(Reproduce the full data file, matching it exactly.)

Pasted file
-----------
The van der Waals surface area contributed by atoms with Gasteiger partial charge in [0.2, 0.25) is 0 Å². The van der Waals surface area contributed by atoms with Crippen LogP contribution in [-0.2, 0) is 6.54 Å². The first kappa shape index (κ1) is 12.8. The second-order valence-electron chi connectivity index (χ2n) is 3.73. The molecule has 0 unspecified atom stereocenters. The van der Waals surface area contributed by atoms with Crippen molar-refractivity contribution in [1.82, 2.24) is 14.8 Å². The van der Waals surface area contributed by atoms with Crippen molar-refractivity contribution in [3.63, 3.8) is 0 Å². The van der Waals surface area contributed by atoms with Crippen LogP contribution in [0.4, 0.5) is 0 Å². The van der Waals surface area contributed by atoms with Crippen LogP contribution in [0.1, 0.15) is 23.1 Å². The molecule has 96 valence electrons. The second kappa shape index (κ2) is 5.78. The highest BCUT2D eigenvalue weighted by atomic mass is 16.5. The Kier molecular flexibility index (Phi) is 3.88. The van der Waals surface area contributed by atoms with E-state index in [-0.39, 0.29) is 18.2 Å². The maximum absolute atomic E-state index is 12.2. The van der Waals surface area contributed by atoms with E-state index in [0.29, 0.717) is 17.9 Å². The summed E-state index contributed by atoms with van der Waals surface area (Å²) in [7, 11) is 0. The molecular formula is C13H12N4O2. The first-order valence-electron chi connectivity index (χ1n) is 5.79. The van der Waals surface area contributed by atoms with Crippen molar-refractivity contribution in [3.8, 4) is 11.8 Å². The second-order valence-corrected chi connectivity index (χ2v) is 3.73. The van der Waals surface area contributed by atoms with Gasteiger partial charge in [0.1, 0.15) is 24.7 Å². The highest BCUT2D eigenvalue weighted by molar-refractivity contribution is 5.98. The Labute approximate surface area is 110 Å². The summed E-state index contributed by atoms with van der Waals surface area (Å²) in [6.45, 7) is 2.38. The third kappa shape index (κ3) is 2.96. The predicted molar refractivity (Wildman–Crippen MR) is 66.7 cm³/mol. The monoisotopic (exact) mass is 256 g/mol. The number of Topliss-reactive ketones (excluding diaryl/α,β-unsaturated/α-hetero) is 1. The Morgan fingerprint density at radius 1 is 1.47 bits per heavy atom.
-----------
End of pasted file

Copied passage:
The van der Waals surface area contributed by atoms with Gasteiger partial charge in [0.2, 0.25) is 0 Å². The van der Waals surface area contributed by atoms with Crippen LogP contribution in [-0.2, 0) is 6.54 Å². The first kappa shape index (κ1) is 12.8. The second-order valence-electron chi connectivity index (χ2n) is 3.73. The molecule has 0 unspecified atom stereocenters. The van der Waals surface area contributed by atoms with Crippen molar-refractivity contribution in [1.82, 2.24) is 14.8 Å². The van der Waals surface area contributed by atoms with Crippen molar-refractivity contribution in [3.63, 3.8) is 0 Å². The van der Waals surface area contributed by atoms with Crippen LogP contribution in [0.4, 0.5) is 0 Å². The van der Waals surface area contributed by atoms with Crippen LogP contribution in [0.1, 0.15) is 23.1 Å². The molecule has 96 valence electrons. The second kappa shape index (κ2) is 5.78. The highest BCUT2D eigenvalue weighted by atomic mass is 16.5. The Kier molecular flexibility index (Phi) is 3.88. The van der Waals surface area contributed by atoms with E-state index in [-0.39, 0.29) is 18.2 Å². The maximum absolute atomic E-state index is 12.2. The van der Waals surface area contributed by atoms with E-state index in [0.29, 0.717) is 17.9 Å². The summed E-state index contributed by atoms with van der Waals surface area (Å²) in [7, 11) is 0. The molecular formula is C13H12N4O2. The first-order valence-electron chi connectivity index (χ1n) is 5.79. The van der Waals surface area contributed by atoms with Crippen molar-refractivity contribution in [3.8, 4) is 11.8 Å². The second-order valence-corrected chi connectivity index (χ2v) is 3.73. The van der Waals surface area contributed by atoms with Gasteiger partial charge in [0.1, 0.15) is 24.7 Å². The highest BCUT2D eigenvalue weighted by molar-refractivity contribution is 5.98. The Labute approximate surface area is 110 Å². The summed E-state index contributed by atoms with van der Waals surface area (Å²) in [6.45, 7) is 2.38. The third kappa shape index (κ3) is 2.96. The predicted molar refractivity (Wildman–Crippen MR) is 66.7 cm³/mol. The monoisotopic (exact) mass is 256 g/mol. The number of Topliss-reactive ketones (excluding diaryl/α,β-unsaturated/α-hetero) is 1. The Morgan fingerprint density at radius 1 is 1.47 bits per heavy atom.